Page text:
In a particular embodiment, the disclosure is directed to a system including a set of access points and a policy server. The set of access points establish a coverage area for a short-range wireless network and provide data to the policy server regarding wireless devices within the coverage area. The policy server determines the location of the wireless devices and whether the wireless devices are located within a boundary zone. Based on the location of the wireless device or its location within or outside of the boundary zone, a policy, such as a network fraffic policy or a feature policy, may be applied to the wireless devices or network traffic transmitted by the network device. For example, network traffic policies may define network access and network access parameters based on wireless enabled device location. Feature policies may manipulate device features and feature availability based on wireless enabled device location.
FIG. 1 illustrates an exemplary short-range wireless network. The exemplary short-range wireless network 100 includes a set of access points 102 that each provide portions 104 of a coverage area.
Typically, the coverage area portions 104 may extend beyond traditional physical boundaries or desired access areas. In this exemplary embodiment, the coverage area portions 104 extend beyond a physical boundary 106, such as a building, a room, an office space, a residence, or a shop location. In other examples, the boundaries or desired access areas 106 may include conceptual regions such as patios, balconies, reception areas, gardens, and parks.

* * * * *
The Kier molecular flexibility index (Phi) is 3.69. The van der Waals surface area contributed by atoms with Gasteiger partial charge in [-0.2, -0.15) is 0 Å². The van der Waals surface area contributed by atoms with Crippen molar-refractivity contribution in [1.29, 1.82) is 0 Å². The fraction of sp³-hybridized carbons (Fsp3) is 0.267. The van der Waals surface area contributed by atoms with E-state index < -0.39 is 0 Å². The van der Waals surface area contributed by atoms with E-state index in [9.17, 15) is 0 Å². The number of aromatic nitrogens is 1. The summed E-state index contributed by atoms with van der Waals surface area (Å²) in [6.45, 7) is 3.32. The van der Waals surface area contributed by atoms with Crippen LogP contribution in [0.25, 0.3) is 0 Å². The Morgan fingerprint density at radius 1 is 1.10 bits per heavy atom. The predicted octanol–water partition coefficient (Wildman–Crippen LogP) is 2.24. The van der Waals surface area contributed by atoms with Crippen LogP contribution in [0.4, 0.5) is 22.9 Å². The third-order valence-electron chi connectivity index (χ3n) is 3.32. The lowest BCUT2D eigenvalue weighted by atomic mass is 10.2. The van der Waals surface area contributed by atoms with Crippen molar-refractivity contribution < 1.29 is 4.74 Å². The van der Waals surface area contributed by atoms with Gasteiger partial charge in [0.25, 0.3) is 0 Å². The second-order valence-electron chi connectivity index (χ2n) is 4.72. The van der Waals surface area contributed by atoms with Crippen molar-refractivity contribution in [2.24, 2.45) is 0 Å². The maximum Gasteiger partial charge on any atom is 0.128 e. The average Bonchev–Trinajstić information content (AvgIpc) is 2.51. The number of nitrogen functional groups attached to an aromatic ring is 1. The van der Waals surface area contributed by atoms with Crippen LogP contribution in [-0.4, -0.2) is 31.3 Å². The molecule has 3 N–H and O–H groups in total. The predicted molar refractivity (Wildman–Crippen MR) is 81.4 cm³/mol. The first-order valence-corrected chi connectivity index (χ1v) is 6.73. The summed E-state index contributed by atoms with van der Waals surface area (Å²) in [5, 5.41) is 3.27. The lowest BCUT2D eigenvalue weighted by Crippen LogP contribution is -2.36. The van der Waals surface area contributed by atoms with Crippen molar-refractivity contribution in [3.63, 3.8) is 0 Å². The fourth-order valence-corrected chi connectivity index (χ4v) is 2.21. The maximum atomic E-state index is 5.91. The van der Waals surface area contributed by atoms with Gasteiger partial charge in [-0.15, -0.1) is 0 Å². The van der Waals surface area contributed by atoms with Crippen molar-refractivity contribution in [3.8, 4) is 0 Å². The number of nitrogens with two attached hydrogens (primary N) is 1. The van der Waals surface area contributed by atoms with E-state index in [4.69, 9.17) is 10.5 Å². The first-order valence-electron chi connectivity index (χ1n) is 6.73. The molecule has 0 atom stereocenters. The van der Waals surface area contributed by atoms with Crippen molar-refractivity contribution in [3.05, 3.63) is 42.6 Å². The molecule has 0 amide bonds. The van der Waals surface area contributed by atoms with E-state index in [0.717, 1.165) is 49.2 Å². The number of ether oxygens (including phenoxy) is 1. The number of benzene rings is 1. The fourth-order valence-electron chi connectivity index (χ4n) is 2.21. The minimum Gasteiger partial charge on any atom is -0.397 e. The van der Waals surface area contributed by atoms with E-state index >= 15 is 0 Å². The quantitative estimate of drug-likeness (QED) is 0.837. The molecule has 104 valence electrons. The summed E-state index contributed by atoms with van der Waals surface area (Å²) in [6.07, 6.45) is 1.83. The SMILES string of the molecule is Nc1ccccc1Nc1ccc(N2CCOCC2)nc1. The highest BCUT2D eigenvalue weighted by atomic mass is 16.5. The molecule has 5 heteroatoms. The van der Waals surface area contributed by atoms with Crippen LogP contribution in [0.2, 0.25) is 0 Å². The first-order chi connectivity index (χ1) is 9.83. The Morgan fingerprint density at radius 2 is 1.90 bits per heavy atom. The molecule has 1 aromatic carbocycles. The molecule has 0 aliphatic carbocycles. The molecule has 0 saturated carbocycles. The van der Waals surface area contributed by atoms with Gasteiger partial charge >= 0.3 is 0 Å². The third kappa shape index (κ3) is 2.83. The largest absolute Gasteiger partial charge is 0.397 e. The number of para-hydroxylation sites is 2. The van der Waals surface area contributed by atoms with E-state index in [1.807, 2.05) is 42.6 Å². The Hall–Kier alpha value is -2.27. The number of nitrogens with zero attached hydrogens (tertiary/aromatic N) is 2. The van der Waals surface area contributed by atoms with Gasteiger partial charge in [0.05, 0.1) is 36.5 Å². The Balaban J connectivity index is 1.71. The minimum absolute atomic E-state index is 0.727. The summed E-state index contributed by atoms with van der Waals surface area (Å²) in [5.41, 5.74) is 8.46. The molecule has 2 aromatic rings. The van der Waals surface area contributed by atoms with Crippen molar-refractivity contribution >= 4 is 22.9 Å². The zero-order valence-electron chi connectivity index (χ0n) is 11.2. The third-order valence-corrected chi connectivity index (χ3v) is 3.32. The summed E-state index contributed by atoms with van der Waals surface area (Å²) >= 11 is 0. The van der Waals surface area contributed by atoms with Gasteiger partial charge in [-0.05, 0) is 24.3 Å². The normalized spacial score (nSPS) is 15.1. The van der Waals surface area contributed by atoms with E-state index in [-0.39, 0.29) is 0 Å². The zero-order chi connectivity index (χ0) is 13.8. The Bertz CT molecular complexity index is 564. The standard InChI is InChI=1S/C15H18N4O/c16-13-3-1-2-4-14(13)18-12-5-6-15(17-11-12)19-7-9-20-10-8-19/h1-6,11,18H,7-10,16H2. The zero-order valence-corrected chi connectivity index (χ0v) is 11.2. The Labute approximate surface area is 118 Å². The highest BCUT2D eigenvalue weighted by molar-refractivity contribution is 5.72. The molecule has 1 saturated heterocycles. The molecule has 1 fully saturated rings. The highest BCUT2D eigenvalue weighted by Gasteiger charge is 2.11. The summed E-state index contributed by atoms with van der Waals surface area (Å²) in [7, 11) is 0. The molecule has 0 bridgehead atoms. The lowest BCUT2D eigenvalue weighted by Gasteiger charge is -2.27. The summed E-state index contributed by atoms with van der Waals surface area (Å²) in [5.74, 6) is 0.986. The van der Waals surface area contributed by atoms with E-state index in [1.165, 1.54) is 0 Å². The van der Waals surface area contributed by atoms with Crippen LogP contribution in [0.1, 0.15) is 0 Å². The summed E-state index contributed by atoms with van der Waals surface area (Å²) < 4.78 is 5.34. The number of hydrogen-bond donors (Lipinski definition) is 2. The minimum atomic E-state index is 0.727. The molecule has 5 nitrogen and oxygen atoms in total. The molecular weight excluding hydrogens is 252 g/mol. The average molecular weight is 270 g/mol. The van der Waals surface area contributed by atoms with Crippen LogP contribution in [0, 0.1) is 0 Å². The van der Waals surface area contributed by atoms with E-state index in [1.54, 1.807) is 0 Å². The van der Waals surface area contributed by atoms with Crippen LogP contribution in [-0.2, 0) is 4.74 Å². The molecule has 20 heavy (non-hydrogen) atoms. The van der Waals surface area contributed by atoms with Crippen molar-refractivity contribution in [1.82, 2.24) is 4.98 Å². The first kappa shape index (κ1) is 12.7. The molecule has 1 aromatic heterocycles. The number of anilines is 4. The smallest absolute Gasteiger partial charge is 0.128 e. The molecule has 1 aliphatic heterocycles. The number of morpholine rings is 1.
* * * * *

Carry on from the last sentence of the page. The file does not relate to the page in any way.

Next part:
The nature of the short-range wireless network is such that individuals having wireless enabled devices located within the portions 104 of the short-range wireless network coverage area may receive signals from one or more of the access points 102. An individual within a preferred access area, such as a user 108, may receive data emitted by the access points 102. In addition, a user located outside the preferred access area, such as user 110, may also receive data transmitted from the access points 102.
In exemplary embodiments, the access points 102 may provide a short-range wireless network using standards and protocols, such as Wi-Fi, Wi-Max, Institute of Electrical and Electronics Engineers (IEEE) 802.11x, IEEE 802.15, IEEE 802.16, and Bluetooth. A short-range wireless network may, for example, have an effective coverage area portion provided by an access point, wherein the effective coverage area does not exceed 1000 feet in radius, such as not greater than 200 feet, or not greater than about 50 feet in radius. The short-range wireless network may, for example, provide wireless data network access in proximity to the access points, such as in and around a building, room, residence, office space, shop, or preferred access area. Wireless devices accessing the short-range wireless network may include wireless enabled computational devices, such as portable commuters, printers, handheld computational devices, portable digital assistants (PDAs), wireless data network enabled cellular telephones, and other networkable devices. In general, a short-range wireless network is not a cellular or pager based network and is an Internet protocol (IP) based wireless data network. In contrast, long-range wireless networks generally provide wireless networks having a radius greater than about 1000 feet. For example, long-range wireless networks include pager networks and cellular telephone networks, such as time division multiple access (TDMA), code division multiple access (CDMA), and global system for mobile communication (GSM) networks.